Troubled Nigerian diocese urged to 'put grievances aside,' accept bishop

Troubled Nigerian diocese urged to ‘put grievances aside,’ accept bishop

Troubled Nigerian diocese urged to ‘put grievances aside,’ accept bishop

Bishop Peter Ebere Okpaleke together with a group of 400 faithful from Ahiara, who traveled for three hours to reach Awka in Anambra State to spend the day with the bishop. (Credit: Courtesy of Mark Nwoga.)

Archbishop Ignatius Kaigama, president of the Nigerian bishops’ conference, is urging priests in his country's Ahaira diocese to accept a bishop appointed by Benedict XVI and confirmed by Francis, even though he comes from outside the diocese's majority ethnic and linguistic group. While some priests say they're ready to comply with whatever the pope decides, that doesn't mean the underlying grievances are resolved.

Archbishop Ignatius Kaigama, president of the Nigerian bishops’ conference, has urged priests and laity of the trouble diocese of Ahiara to “put their grievances aside” and accept Bishop Peter Ebere Okpaleke, appointed by Pope Benedict XVI back in 2012, and who still hasn’t been allowed into the diocese because he’s not from the majority ethnic and linguistic group.

“We are not happy that the church in Ahiara has been outside the system for this long,” Kaigama told the News Agency of Nigeria.

“We are particularly not happy that the name of Nigeria is ringing in different parts of the world as people who are disloyal to the authority of the pope,” he said on Sunday, interviewed in his archdiocese of Jos, located in Nigeria’s “middle belt.”

Kaigama was referring to shockwaves produced by an ultimatum issued by Pope Francis in June, insisting that every priest in the diocese of Ahiara write a letter apologizing for refusing to accept papal authority and embrace Okpaleke as their bishop.

The deadline for that letter was July 9, and those who failed to comply faced a threat of suspension. The request had already been made by Cardinal Fernando Filoni of the Vatican’s Congregation for the Evangelization of Peoples, which oversees missionary territories. His request was sent in a letter dated June 24, 2014.

“It is our fervent prayer that the people of Ahiara will see reason and come back to the church that is founded on the obedience to the authority of God,” Kaigama said Sunday, appealing to the priests and the laity to “put their grievances aside and accept Bishop Okpalaeke so that the work of God can continue.”

Since the crisis began, no priestly ordinations nor confirmations have taken place, as both tasks are reserved for the bishop.

According to the pro-Okpaleke forum Mbaise Catholic, the majority of the priests complied with Pope Francis’s request and sent a letter apologizing for their rebellion, although some of them did so with reservations.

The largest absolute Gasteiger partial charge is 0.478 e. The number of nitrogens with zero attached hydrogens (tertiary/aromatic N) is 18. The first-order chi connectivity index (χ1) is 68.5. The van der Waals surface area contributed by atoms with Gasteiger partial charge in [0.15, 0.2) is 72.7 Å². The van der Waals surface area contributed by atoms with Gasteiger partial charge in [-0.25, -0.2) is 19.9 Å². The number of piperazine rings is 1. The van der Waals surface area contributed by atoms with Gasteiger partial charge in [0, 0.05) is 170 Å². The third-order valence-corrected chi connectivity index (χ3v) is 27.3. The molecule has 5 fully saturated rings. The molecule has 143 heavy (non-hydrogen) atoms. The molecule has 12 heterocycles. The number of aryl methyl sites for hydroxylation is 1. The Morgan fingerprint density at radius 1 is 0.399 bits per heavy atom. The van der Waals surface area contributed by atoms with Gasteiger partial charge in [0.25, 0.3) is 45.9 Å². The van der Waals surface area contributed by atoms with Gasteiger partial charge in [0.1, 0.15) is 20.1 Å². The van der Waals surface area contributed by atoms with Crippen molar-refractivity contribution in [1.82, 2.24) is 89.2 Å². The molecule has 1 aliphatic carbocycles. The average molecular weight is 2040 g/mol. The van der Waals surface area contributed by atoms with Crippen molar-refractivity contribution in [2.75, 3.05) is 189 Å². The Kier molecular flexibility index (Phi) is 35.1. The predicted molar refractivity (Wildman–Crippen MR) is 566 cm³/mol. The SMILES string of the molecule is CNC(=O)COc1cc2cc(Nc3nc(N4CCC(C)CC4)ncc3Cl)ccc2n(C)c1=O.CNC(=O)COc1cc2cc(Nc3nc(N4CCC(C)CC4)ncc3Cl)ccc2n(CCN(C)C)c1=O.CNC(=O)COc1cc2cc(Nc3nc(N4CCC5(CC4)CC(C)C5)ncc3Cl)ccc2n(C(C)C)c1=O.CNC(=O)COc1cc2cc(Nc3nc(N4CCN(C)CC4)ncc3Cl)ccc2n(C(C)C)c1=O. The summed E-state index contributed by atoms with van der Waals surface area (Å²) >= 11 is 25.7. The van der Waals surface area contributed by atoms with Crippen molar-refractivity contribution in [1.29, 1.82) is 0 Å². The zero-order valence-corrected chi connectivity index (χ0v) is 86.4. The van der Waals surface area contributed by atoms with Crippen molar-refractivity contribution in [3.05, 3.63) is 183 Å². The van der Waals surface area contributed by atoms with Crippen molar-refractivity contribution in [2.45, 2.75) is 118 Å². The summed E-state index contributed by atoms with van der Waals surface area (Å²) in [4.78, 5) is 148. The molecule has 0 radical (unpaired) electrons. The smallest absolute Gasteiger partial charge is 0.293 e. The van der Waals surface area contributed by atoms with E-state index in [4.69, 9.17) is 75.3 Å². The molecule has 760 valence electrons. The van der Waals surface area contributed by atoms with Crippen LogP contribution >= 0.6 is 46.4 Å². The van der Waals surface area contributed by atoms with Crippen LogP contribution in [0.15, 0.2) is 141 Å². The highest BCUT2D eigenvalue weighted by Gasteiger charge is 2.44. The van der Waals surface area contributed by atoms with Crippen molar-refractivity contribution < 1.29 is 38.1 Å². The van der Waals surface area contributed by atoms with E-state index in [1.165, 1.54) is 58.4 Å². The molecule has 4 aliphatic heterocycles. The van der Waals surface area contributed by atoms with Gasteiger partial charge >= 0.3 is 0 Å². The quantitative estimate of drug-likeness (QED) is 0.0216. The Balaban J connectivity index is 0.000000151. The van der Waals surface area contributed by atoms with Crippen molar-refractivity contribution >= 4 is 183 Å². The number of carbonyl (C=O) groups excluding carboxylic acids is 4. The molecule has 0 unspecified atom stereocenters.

“On the directive of the pope that we should write him individually and personally to express our obedience and loyalty to him and ask for forgiveness for the contribution in the sorrows he has suffered because of the crisis in Ahiara Diocese, all the priests in the diocese have complied,” one of the priests told Crux late July, on the condition of remaining anonymous.

“He is our father, our loyalty to him cannot be compromised in any way.”

Yet not long after, he added: “But we hope he reviews his position, and appoints a different bishop.”

Similar words were expressed by Father David Iheanacho, who told Crux that he had written to Francis, “asking for forgiveness for my personal contribution in the sorrows he has suffered because of the crisis. I pledged my total loyalty to him as supreme pontiff and successor to St. Peter and vicar of Christ on earth. I expressed my willingness to accept whomsoever he sends and has appointed as my bishop.”

He claims that every priest has complied, because the pope doesn’t “joke around” with threats of sanction. He also said that Francis is well-loved in Ahiara, and that his word is “law for the priests and lay people of the diocese.”

“The only problem is we were all caught in a terrible dilemma between swallowing a bitter pill of injustice and obeying the Holy Father,” Iheanacho said on the phone. “Make no mistake about this, the dilemma still exists, and I do not know how it is going to be resolved. We are praying that the Holy Spirit enlightens the Holy Father to take the correct decision and resolve the problem in our diocese.”

Writing at the forum, layman Mark C. Nwoga claims that the ongoing crisis in Ahiara, and other dioceses facing similar upheavals, is not the result of a flawed process of appointment of bishops, but rather of a flaw among the priests.

“They are a few, ‘professional as opposed to vocational’ priests, not very prayerful nor pious, but very vocal with a worldly outlook and lifestyle,” he said.

Fundamentally, he said, the problem is that a few priests behave more like “political agitators seeking to be appointed bishops.”

Okpaleke’s appointment was met with protests and petitions calling for the appointment of a bishop from among the local clergy. Despite the ongoing rejection, he was ordained a bishop in May 2013, although his formal installation has yet to occur.

The Guardian of Nigeria reported on Saturday that the bishop declared that he’s not disturbed by the opposition against his appointment and that he’s awaiting his installation, a date for which hasn’t yet been announced.

Speaking at the 70th birthday celebration of a priest from his hometown, Okpalaeke said he can’t allow the crisis to distract him from serving God: “What they are saying is foreign to my vocation; my vocation comes from God, declared by the church.”

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